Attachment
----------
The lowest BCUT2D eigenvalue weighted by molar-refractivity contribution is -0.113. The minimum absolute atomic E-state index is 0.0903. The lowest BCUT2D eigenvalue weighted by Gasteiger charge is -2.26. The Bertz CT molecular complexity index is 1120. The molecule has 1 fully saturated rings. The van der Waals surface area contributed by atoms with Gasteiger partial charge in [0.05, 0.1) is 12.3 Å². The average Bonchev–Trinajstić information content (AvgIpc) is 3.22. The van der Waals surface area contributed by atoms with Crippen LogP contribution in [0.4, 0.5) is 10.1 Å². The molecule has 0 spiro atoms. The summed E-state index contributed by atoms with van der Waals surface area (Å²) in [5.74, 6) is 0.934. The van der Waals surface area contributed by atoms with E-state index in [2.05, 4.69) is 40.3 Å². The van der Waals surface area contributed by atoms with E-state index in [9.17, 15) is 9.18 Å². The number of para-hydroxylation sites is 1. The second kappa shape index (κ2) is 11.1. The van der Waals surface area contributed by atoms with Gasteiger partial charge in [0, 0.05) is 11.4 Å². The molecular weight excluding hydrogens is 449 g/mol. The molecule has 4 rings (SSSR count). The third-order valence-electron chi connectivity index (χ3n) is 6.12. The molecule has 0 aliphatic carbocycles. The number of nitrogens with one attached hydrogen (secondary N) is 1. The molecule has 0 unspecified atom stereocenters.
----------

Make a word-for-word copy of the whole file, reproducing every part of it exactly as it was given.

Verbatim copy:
The lowest BCUT2D eigenvalue weighted by molar-refractivity contribution is -0.113. The minimum absolute atomic E-state index is 0.0903. The lowest BCUT2D eigenvalue weighted by Gasteiger charge is -2.26. The Bertz CT molecular complexity index is 1120. The molecule has 1 fully saturated rings. The van der Waals surface area contributed by atoms with Gasteiger partial charge in [0.05, 0.1) is 12.3 Å². The average Bonchev–Trinajstić information content (AvgIpc) is 3.22. The van der Waals surface area contributed by atoms with Crippen LogP contribution in [0.4, 0.5) is 10.1 Å². The molecule has 0 spiro atoms. The summed E-state index contributed by atoms with van der Waals surface area (Å²) in [5.74, 6) is 0.934. The van der Waals surface area contributed by atoms with E-state index in [2.05, 4.69) is 40.3 Å². The van der Waals surface area contributed by atoms with E-state index in [9.17, 15) is 9.18 Å². The number of para-hydroxylation sites is 1. The second kappa shape index (κ2) is 11.1. The van der Waals surface area contributed by atoms with Gasteiger partial charge in [0, 0.05) is 11.4 Å². The molecular weight excluding hydrogens is 449 g/mol. The molecule has 4 rings (SSSR count). The third-order valence-electron chi connectivity index (χ3n) is 6.12. The molecule has 0 aliphatic carbocycles. The number of nitrogens with one attached hydrogen (secondary N) is 1. The molecule has 0 unspecified atom stereocenters.